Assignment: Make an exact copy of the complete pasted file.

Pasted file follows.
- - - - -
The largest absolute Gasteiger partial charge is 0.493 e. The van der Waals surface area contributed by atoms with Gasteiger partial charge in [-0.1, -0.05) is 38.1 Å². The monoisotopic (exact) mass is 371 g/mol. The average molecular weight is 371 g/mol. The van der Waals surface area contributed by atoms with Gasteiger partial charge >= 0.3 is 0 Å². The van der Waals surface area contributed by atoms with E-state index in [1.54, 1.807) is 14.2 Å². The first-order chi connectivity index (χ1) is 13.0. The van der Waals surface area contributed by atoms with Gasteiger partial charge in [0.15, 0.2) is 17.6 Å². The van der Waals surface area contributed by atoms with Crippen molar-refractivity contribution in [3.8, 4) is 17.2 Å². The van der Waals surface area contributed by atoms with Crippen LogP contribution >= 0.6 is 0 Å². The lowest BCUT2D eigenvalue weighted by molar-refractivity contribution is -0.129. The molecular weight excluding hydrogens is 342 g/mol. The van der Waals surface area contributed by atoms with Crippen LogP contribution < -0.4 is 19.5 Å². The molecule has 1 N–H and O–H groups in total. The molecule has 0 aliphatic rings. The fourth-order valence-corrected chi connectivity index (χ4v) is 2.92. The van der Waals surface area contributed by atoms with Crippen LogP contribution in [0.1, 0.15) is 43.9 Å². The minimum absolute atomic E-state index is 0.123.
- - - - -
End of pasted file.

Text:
The largest absolute Gasteiger partial charge is 0.493 e. The van der Waals surface area contributed by atoms with Gasteiger partial charge in [-0.1, -0.05) is 38.1 Å². The monoisotopic (exact) mass is 371 g/mol. The average molecular weight is 371 g/mol. The van der Waals surface area contributed by atoms with Gasteiger partial charge >= 0.3 is 0 Å². The van der Waals surface area contributed by atoms with E-state index in [1.54, 1.807) is 14.2 Å². The first-order chi connectivity index (χ1) is 13.0. The van der Waals surface area contributed by atoms with Gasteiger partial charge in [0.15, 0.2) is 17.6 Å². The van der Waals surface area contributed by atoms with Crippen molar-refractivity contribution in [3.8, 4) is 17.2 Å². The van der Waals surface area contributed by atoms with Crippen LogP contribution >= 0.6 is 0 Å². The lowest BCUT2D eigenvalue weighted by molar-refractivity contribution is -0.129. The molecular weight excluding hydrogens is 342 g/mol. The van der Waals surface area contributed by atoms with Crippen LogP contribution < -0.4 is 19.5 Å². The molecule has 1 N–H and O–H groups in total. The molecule has 0 aliphatic rings. The fourth-order valence-corrected chi connectivity index (χ4v) is 2.92. The van der Waals surface area contributed by atoms with Crippen LogP contribution in [0.1, 0.15) is 43.9 Å². The minimum absolute atomic E-state index is 0.123.